The problem is this: the suggestion SP makes is such anathema to the decency of the common individual, who lives his life in such a way as to not hurt others directly, that it literally breaks the citizen-psyche. The reaction is violent, like a man thrashing for breath. If the "U.S." did perform an act like this (and I don't think you can say the "U.S." does anything--it's just not possible for such a diverse entity to claim singular will), then just what are we supposed to be defending?

But in fact the will of the powerful has led to some devestating acts that are attributed to the "U.S.", ones we don't want to hear about. Has U.S. money overthrows democracies that threaten its trade interests? Yes. Has U.S. money trained people as violent and cruel as the killers in that video? Unfortunately, yes again. Did the CIA sell crack to finance its own covert wars? We can't stand to hear about things like this--it destroys the fabric of our ideals. This is why writers like Chomsky aren't read, or heard from--I honestly couldn't finish any of his political books, because the holes in the fabric are so ... empty. And I don't think that fabric should be destroyed, but I think seeing that the holes are there, seeing what we can do to do better, would be a good thing.

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Wednesday, May 12, 2004

Reading the PokerGrub's last blog on his spiral after getting unceremoniously knocked out of the Empire tourney, I see that he and I share some common traits.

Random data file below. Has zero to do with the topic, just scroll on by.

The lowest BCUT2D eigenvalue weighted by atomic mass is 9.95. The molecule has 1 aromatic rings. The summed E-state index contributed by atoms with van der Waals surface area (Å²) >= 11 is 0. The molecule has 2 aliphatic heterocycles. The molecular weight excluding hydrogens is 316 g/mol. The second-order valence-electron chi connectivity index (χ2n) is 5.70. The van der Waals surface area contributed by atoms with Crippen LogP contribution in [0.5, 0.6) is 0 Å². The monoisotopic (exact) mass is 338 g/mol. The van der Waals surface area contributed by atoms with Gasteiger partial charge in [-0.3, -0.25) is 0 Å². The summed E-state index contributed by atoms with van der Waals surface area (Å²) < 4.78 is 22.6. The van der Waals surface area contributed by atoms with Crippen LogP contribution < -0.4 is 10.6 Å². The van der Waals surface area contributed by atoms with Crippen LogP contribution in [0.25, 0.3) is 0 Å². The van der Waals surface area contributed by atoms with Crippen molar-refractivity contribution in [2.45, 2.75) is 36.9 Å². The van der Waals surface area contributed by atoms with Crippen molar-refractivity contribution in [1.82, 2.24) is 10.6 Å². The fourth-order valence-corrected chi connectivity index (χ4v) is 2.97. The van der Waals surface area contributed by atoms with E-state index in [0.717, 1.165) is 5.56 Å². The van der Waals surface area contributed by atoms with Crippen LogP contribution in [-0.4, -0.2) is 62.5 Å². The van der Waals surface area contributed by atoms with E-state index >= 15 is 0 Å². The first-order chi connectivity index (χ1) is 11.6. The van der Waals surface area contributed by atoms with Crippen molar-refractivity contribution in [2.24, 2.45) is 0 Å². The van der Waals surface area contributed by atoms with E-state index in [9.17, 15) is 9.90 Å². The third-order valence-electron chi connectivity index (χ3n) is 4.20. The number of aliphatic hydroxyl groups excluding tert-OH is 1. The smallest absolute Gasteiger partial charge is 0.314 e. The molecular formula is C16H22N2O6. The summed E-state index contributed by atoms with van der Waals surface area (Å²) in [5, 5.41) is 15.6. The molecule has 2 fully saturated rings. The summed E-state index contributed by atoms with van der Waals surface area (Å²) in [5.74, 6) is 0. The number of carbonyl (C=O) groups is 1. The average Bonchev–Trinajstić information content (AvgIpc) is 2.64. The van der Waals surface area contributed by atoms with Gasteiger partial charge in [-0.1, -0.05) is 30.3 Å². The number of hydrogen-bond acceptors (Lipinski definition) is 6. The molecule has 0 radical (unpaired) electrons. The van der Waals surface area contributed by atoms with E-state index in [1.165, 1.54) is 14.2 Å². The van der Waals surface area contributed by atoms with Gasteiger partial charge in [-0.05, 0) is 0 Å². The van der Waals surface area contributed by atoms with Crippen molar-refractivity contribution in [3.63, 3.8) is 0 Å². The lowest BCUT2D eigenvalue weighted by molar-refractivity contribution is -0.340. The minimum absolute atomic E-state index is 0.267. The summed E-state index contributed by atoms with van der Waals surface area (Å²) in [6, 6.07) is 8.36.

Though not on the same scope, I've walked in the same footsteps: I just followed up two good weeks of (sporadic) play at the 2/4 tables with two dismal sessions, both played not because the tables were good, or because I was feeling sharp, but because I wanted to play. Last night, in fact, I had my worst session ever, ending the session with my pocket QQ getting beat by my raiser's pocket AA (on a board all J and lower). I could have told you I would lose, not just the last hand but the whole session: I was tired, mentally and physically, essentially on tilt before I even sat down, and have had too many things onmy plate too long. So why sit?

Because the instinct for some of us, when we're feeling bad, is to self-punish. I'll do it with all the vices I can get a hold of--I'll drink, return to cigarettes, lose money at poker, etc. (I'm glad I never moved into more dangerous pursuits--like Blackjack--or heroin.) I assume this is just the brand of one personality type, but fighting the instinct is damned hard, because deep down I apparently want to linger in that negativity--extend it, wallow in it.

Obviously, this is not the trait of a good player. Brunson talks about this in his Super/System; not to play when you are dealing with problems, or upset, or desperate. And he's right, but learning the lesson and getting it to stick is the tough part.

Self-analysis aside, I hope to join in Iggy's tourney this Sunday--I haven't had the chance to play in a Blogger WPT event since the inaugural, so I hope I can get Pacific to accept Neteller tonight.